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The Roadblocks To Transitioning To More Electric Vehicles

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Any way you tackle the challenge to reach 50% EV sales by 2030, a focus on work-based learning, reskilling, upskilling, and lifelong learning makes sense. The presidential target to ensure that 50% of vehicles sold in the US in 2030 will be electric, hybrid, or fuel-cell electric is a lofty one. 

The target is the key to “positioning America to drive the electric vehicle future-forward, out-compete China and tackle the climate crisis,” says President Joe Biden. That’s a big trifecta, and automakers Ford, GM, as well as the United Auto Workers union, are backing it.

Currently, almost six percent of vehicles sales in China are EVs compared to almost two percent in the US. China is going slower with its target and is on track to achieve 40% by 2030. However, the International Energy Agency says it will be more like 70%. Whichever is the figure, how can the US overtake China in the EV stakes between now and 2030?

But big business hasn’t been waiting for announcements about presidential targets. They’re already lifting their game. Amazon’s move to put more electric vehicles on the road is just one example. Its Climate Pledge will see it with 100,000 EVs by 2030 and be carbon neutral a decade later. Amazon’s new EV delivery vans are already running and have Alexa built-in so their drivers can use voice commands for help while driving or moving parcels in the van’s cargo bay. Electric vehicle maker Rivian partnered with Amazon to customize these EVs, which can drive up to 150 miles on a single charge.

Amazon is getting into gear, but it’s just one chink in the big EV picture. It’s been a decade since Nissan was the first to release a modern mass-produced EV with the Leaf. Muscling into the territory are over 400 other EV companies in the US.

Tesla is the biggest player – holding around 7o% of the EV market in sales in the US over the past three years. However, most other manufacturers have plans for new vehicles in the planning or production phase. This is the other space race. Volvo aims for half of their sales to be electric by 2025 globally and the other half to consist of hybrid models. All up, the US has more than 200 manufacturing facilities that make parts and technology for hybrid and electric cars.

Putting the pieces together

It sounds like EVs are getting traction, but what else needs to happen so we can meet the 2030 EV target? Behind the scenes, expect massive changes in automotive manufacturing as well as the skills development and workforce to support EVs and the infrastructure on which they depend.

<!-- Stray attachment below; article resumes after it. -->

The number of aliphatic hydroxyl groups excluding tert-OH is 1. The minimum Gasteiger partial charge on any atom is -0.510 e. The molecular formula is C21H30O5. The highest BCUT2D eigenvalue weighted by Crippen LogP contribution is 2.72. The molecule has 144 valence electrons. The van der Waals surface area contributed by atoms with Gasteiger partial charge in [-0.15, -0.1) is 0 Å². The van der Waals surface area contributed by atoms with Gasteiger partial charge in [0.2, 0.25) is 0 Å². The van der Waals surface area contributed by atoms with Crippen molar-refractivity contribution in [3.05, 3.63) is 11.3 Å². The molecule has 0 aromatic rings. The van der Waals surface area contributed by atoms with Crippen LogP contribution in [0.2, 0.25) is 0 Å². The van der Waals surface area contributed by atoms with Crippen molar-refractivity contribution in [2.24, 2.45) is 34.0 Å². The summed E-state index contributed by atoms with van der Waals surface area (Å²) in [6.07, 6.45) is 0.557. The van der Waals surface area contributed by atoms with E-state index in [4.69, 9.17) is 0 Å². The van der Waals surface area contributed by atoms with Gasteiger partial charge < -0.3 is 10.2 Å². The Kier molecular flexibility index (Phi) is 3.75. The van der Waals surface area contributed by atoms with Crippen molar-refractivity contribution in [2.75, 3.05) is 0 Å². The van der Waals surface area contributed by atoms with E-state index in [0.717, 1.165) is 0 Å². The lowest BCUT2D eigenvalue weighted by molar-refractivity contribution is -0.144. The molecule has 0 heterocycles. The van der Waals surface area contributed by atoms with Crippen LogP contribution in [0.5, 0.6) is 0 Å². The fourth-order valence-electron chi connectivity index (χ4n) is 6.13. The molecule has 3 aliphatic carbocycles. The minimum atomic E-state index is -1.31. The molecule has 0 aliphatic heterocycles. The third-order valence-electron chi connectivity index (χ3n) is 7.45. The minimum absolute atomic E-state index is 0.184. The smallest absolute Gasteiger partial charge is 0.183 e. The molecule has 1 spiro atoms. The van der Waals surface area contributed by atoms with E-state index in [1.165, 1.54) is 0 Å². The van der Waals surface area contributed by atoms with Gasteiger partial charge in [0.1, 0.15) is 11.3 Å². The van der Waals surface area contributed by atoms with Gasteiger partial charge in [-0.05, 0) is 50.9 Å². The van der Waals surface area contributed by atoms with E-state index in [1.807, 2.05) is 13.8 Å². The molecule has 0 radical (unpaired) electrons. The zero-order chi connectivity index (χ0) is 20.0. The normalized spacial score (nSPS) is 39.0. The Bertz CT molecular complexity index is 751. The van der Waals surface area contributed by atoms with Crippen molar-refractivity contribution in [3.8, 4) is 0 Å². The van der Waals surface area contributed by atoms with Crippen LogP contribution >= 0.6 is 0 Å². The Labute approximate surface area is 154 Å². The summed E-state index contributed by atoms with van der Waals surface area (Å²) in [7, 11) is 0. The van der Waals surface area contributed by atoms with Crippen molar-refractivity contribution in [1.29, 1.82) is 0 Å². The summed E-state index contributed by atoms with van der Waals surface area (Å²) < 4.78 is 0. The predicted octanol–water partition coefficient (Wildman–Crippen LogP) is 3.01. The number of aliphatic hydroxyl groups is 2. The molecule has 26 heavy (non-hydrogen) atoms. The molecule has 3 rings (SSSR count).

There’s a seismic technological shift in the way the country’s largest manufacturing sector operates; according to a study by the Motor & Equipment Manufacturers’ Association (MEMA), automotive and commercial vehicle suppliers directly employed 907,000 US workers in 2019. Those figures were released in February this year. If you include indirect employment, the number of jobs swells to 4.8 million. 

But the Bureau of Labor Statistics has a slightly different slant. It reported in August that there were 923,300 people employed in manufacturing motor vehicles and parts, with 1,980,300 in motor vehicle retail trade and parts deals and another 1,253,000 working in automobile dealers. That’s a sizable total workforce of almost 4.15 million. All areas saw strong growth in the 12 months to November. Michigan, Kentucky, Ohio, Alabama, Indiana, and California are the top states for vehicle and parts manufacturing. It is also interesting to note, according to the International Labor Organization, about one in five workers in the US automotive industry – direct and indirect employment- are female.

By 2027, the electric vehicle market is tipped to hit $194.2 billion in North America, although that’s a conservative estimate compared to a few others I’ve heard bandied about.

Keep in mind that the demand for EVs is only one aspect of the automotive manufacturing and parts sector transformation. Automotive is leading the way in installing industrial robots, but the US is a ‘fast’ adopter, compared to China, an aggressive adopter in harnessing such technology. The structures and systems underpinning the industry are facing rapid technological developments, says the International Labor Organization. We are seeing more advanced manufacturing such as digital driving systems, consumer preferences are changing, and concerns about sustainability, climate change, and regulation are coming to the fore.

In my next post, I will take a behind-the-scenes look at the massive changes in automotive manufacturing and the changes likely to go on at your local service center.

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